America's slave past is being analyzed as never before, yet it remains one of the most contentious issues in U.S. memory. In recent years, the culture wars over the way that slavery is remembered and taught have reached a new crescendo. From the argument about the display of the Confederate flag over the state house in Columbia, South Carolina, to the dispute over Thomas Jefferson's relationship with his slave Sally Hemings and the ongoing debates about reparations, the questions grow ever more urgent and more difficult. . . .
"Linguicide is the linguistic equivalent of genocide. Genocide involves conscious acts of physical massacre; linguicide, conscious acts of language liquidation. This is precisely the fate of African languages in the diaspora… If history is replete with the death of languages, there have also been cases where languages have been resurrected from the dead. Israel, for instance, needed the resurrection of Hebrew to reconnect with the ancient memory…
The African continent's relationship to the world has thus far been that of donor to the West. Africa has given her human beings, her resources, and even her spiritual products… African languages are essential for the decolonization of African minds as well as for the African renaissance… All this calls for a very different attitude toward our languages on the part of African governments and the African intelligentsia." -- from pages 17,65, 127 & 128. . . .
This informative how-to tome is the first, original e-book from Alpha/Penguin, the publisher of the popular "Complete Idiot's" line of guides. This means it is available only in digital format to be read electronically via computer or a Kindle. Like Wiley's "for Dummies" imprint, "Complete Idiot's" offerings are designed with beginners in mind, and break down each title's subject-matter into readily-digestible layman's terms. . . .
It is a testament to the omni-directional influence of Barack Obama that a coloring book about African history would close with a quote from the President and a picture of him and the rest of the First Family. This makes one automatically wonder whether black Americans still need to look to distant ancestors from another continent for heroes, if the leader of the country is already one of their own. . . .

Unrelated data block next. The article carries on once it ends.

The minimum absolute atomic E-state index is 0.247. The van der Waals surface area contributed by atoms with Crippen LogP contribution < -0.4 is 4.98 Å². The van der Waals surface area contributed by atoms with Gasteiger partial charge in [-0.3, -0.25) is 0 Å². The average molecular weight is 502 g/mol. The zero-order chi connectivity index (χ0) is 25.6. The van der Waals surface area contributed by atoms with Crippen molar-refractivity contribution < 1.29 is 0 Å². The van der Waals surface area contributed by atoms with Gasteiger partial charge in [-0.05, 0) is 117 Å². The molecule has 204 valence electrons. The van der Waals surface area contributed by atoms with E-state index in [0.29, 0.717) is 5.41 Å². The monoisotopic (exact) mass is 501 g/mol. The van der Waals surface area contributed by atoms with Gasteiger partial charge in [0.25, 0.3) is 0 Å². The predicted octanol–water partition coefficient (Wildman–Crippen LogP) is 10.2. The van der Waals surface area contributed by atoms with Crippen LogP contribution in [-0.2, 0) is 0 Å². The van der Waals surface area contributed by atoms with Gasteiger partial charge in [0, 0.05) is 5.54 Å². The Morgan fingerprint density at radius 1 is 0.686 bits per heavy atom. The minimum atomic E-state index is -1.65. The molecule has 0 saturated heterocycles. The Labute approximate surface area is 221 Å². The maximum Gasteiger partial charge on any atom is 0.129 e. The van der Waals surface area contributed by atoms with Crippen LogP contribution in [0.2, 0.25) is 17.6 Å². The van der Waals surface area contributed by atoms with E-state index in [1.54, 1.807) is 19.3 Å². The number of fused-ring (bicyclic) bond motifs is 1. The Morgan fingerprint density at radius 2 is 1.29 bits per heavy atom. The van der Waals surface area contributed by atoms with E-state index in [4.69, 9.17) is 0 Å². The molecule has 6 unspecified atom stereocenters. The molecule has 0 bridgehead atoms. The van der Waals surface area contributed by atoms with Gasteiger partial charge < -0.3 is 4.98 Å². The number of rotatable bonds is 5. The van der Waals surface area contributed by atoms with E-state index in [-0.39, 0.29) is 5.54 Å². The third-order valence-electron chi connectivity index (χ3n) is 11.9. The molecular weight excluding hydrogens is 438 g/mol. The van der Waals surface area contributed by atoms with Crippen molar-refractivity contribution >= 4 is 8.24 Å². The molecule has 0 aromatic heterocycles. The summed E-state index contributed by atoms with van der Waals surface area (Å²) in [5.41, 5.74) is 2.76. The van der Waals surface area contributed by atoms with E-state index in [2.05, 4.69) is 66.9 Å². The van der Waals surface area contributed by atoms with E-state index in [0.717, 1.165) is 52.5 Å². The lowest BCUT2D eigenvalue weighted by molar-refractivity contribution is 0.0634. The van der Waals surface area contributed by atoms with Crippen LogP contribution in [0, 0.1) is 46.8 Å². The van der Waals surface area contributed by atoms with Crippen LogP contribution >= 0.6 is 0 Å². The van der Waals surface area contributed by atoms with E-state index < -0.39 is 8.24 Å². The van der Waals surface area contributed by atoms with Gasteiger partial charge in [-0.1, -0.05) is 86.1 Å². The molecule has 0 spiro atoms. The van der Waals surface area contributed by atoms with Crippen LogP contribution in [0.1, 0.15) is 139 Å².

"Who am I? It's a fundamental question for everyone, of course, but for African-Americans, it has particular resonance. Since our history in America is filled with grand contradictions, marginalization, and grotesque lies, African-Americans have largely been left alone in the dark to grapple with the issue of who we are.
Our shared experience as people of African-American descent have been marked by an endless wave of mixed messages, leaving questions that lack finite answers. . . .
Born into slavery in Georgia, Tom Wiggins was both blind and autistic. After discovering music, Tom was playing piano by age four. In 1908, he died an international musical celebrity in New York City.
"The Ballad of Blind Tom, Slave Pianist" by Diedre O'Connell tells the story of this unassuming man who could never forget a tune. He toured the country and the world, playing for packed music halls and private audiences, for celebrities and royalty. . . .
American culture has become obsessed with the intricate details of celebrity lives. People have also become increasingly interested in their own ancestry, which has been propelled by sites like Genealogy.com.
Harvard scholar and renowned author Henry Louis Gates, Jr. has combined the appeal of both and has written a captivating, thoroughly researched new book entitled "In Search of Our Roots: How 19 Extraordinary African Americans Reclaimed Their Past." . . .
1. Your History: From the Beginning of Time to Present By J.A. Rogers
2. African People in World History By John Henrik Clarke
3. Africa: Mother of Civilization By Yosef be-Jochannon
4. Fifty Days on Board a Slave Vessel By Pascoe G. Hill . . . [and 96 more] . . .
Author M.T. Anderson will read from "The Astonishing Life of Octavian Nothing: Volume II: Kingdom on the Waves" from 7 to 9 p.m. Thursday, Nov. 6 at The Seattle Public Library, Central Library, 1000 Fourth Ave., Microsoft Auditorium, Level 1....